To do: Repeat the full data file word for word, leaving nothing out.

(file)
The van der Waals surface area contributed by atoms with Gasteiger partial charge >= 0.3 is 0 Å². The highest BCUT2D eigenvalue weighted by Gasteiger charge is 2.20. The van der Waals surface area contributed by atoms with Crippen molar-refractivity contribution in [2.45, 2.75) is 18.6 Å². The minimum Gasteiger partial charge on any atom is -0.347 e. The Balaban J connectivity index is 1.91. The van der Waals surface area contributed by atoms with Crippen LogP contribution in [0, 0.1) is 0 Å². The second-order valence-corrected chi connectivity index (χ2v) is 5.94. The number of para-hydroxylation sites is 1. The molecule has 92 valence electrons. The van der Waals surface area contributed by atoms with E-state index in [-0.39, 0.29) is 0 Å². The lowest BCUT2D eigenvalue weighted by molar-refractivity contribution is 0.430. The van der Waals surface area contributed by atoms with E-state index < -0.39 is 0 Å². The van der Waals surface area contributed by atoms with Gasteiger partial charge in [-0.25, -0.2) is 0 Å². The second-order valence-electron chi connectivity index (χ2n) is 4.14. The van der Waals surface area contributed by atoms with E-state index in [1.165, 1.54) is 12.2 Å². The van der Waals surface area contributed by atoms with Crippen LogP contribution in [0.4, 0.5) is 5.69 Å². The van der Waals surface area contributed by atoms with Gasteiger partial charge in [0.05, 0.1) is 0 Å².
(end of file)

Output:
The van der Waals surface area contributed by atoms with Gasteiger partial charge >= 0.3 is 0 Å². The highest BCUT2D eigenvalue weighted by Gasteiger charge is 2.20. The van der Waals surface area contributed by atoms with Crippen molar-refractivity contribution in [2.45, 2.75) is 18.6 Å². The minimum Gasteiger partial charge on any atom is -0.347 e. The Balaban J connectivity index is 1.91. The van der Waals surface area contributed by atoms with Crippen LogP contribution in [0, 0.1) is 0 Å². The second-order valence-corrected chi connectivity index (χ2v) is 5.94. The number of para-hydroxylation sites is 1. The molecule has 92 valence electrons. The van der Waals surface area contributed by atoms with E-state index in [-0.39, 0.29) is 0 Å². The lowest BCUT2D eigenvalue weighted by molar-refractivity contribution is 0.430. The van der Waals surface area contributed by atoms with E-state index < -0.39 is 0 Å². The van der Waals surface area contributed by atoms with Gasteiger partial charge in [-0.25, -0.2) is 0 Å². The second-order valence-electron chi connectivity index (χ2n) is 4.14. The van der Waals surface area contributed by atoms with E-state index in [1.165, 1.54) is 12.2 Å². The van der Waals surface area contributed by atoms with Crippen LogP contribution in [0.4, 0.5) is 5.69 Å². The van der Waals surface area contributed by atoms with Gasteiger partial charge in [0.05, 0.1) is 0 Å².